The country seems, however, already to have returned to its nave slumber. This is the story of how, if I had been a terrorist rather than a journalist, I could have blown United Airlines flight 903 from New York to Los Angeles out of the sky last Thursday.
I am travelling round the United States with a BBC documentary crew. Last Thursday, after finishing recording in New York, we went to Kennedy airport to check in for a flight to LA. Even before what happened, I was thinking about the question of America and terrorism. The alleged bombers of the World Trade Center were in court in New York that week, and the newspapers also contained reports about the latest moves to put on trial those accused of destroying flight 103. America, I reflected, had joined the fear club, of which British citizens had long been members, and had better learn the rules.
At the United terminal, we checked in our baggage for the hold. Television crews travel heavy; we stowed 16 pieces for a team of five. A lot of this, it may be relevant to mention, was pretty industrial-looking stuff: steel crates, cables, sinister cylinders, the tricks of the trade. We bought sleazy American celebrity magazines, drank coffee and went to the gate. I am a dementedly cautious traveller, so headed for the plane at the first announcement, just after the families with small children and the elderly. My four colleagues dawdled. The cameraman and the sound recordist were working on overtime forms; the producer and the PA had been paged to take a phone call about our LA arrangements. It is their belief that no 'last remaining passengers' call was made.
On board, I got lost in a gossipy piece about the death of River Phoenix, from which I was jolted by the intercom announcement: 'Cabin crew, secure doors for take-off', an aeroplane's last ground-bound manoeuvre. There were about 200 passengers on the 747, but my BBC colleagues were not among them. We were away from the gate, the engine noise escalating as the plane taxied. I pressed a button in the seat panel which had on it a stick drawing of a woman.
'This had better be an emergency,' said the stewardess, arriving.
'Well, yes, it sort of is,' I said, strong American accents always forcing me towards a compensatory David Niven-like langour. 'I'm travelling in a party of five and I'm the only one on the flight. . . .'
'Uh-oh,' said the stewardess. 'I'll get back to you. . . .'
A minute later, she returned, patted me on the shoulder and said: 'We'll get your friends on the next flight out. . . .'
'That isn't really the point,' I said. 'They had boarding passes. You should have known they weren't on board. . . .'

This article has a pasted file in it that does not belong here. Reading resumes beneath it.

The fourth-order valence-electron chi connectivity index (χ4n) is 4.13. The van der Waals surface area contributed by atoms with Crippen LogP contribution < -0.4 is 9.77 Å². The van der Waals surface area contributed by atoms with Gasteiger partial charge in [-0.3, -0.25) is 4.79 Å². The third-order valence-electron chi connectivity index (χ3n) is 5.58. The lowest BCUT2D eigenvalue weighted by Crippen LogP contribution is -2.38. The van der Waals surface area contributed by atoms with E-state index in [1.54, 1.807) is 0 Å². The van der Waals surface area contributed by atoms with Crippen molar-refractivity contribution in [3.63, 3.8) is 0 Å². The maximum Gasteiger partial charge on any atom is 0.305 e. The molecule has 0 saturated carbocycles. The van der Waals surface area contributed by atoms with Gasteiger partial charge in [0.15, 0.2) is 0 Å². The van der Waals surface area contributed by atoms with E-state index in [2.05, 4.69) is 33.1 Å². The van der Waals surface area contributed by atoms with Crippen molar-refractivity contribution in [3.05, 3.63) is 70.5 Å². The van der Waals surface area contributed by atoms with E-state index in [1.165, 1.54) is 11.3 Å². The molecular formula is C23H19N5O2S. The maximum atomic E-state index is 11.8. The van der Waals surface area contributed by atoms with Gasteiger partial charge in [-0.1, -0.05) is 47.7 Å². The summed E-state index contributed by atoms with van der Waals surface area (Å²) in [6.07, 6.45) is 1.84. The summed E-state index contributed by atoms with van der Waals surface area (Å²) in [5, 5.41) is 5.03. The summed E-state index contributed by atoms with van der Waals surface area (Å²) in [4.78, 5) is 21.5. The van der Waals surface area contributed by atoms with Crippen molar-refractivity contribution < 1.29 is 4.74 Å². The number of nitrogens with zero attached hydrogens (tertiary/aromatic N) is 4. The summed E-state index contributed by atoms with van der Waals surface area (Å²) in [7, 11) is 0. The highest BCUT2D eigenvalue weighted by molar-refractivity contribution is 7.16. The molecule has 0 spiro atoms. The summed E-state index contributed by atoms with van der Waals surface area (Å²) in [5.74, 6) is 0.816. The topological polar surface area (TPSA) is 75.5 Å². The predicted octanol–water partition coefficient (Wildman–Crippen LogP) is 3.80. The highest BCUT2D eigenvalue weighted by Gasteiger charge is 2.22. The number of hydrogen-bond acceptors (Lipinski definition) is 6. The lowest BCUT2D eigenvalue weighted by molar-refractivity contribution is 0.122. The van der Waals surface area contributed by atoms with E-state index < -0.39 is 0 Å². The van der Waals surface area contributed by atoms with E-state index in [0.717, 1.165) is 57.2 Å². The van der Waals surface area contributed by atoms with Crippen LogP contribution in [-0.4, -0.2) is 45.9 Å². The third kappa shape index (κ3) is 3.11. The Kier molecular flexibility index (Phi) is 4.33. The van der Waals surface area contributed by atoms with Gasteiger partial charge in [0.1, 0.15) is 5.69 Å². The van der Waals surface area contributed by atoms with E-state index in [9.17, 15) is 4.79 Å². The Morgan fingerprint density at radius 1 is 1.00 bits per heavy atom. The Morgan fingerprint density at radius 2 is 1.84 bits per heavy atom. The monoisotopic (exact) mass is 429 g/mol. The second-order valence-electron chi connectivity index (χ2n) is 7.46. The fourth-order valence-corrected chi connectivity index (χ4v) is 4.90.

I was speaking very low, to avoid alarming the other passengers, although, in retrospect, my whispering probably merely confirmed their suspicion that I was a hijacker.
'We'll get your buddies on the next flight,' the stewardess repeated.
'They had boarding passes,' I reiterated. 'Also, they have 16 pieces of luggage in the hold. . . .' This was my trump card, and her eyes widened.
''That isn't supposed to happen,' I followed up. A nervous flier, I have a familiarity with aviation law unusual in someone without a pilot's licence. It was my understanding that, since the bombing of flight 103, the bags of no-show passengers had to be removed. 'Uh-oh, I'll get back to you,' said the stewardess. She returned with the senior stewardess, who knelt on the empty seat in front of me, leaned in close and said: 'OK, the captain wants to know who you are. . . .'
I suspect that many of us have imagined our lives as movies, but it had never occurred to me until then that my own might be Airport VI. I said that I was with the BBC. Unfortunately, I had no documentation to prove this, as my main employment is elsewhere; indeed, here. I showed my newspaper security pass, but, to most Americans, the Independent could very well be an underground group of desperadoes. 'You certainly sound like the BBC,' said the stewardess. This seemed to me a rather cavalier piece of counter-terrorism.
The senior stewardess retreated, and returned to say that the captain had decided to go ahead. I quoted again what I thought to be aviation law with regard to unaccompanied luggage. She said this applied only to international flights. This is odd for, if true, it means that the American administration now cares more about foreigners than its own citizens: a dramatic reversal of the country's historical mentality. Perhaps what it really means is that America still believes itself immune from terrorism.
'The captain has judged the security risk, and has decided to trust you,' said the stewardess. 'But that isn't the point. You only know that there are four missing passengers and 16 unaccompanied bags because I told you. I could have blown up this plane. . . .'
The disagreement had raised our voices, and the cabin was now aware of the scandal. I was arguing the philosophical point that my colleagues and I could have been terrorists. But it was soon clear that, to the other passengers, this was not a hypothesis. 'Listen, he's from England,' said one. 'I know England. They have the IRA]'
I reassured them that it was highly unlikely that the IRA would target Americans as this would amount to blowing off the hand that fed it. The point I was making was that we could have been one of the nation's enemies. 'Hey]' shouted a middle-aged Californian woman. 'I don't care if this plane crashes. I'm flying home to a divorce]'
On the flight, the cabin crew were so attentive with the drinks trolley that it seemed that United's main counter-terrorism measure was to incapacitate the suspect with Cabernet Sauvignon.
'Well, you were telling the truth,' admitted one of my accusers when we hit the ground in LA in one piece. Well, yes, but I think America had better soon face up to the fact that we might have been liars.Reuse content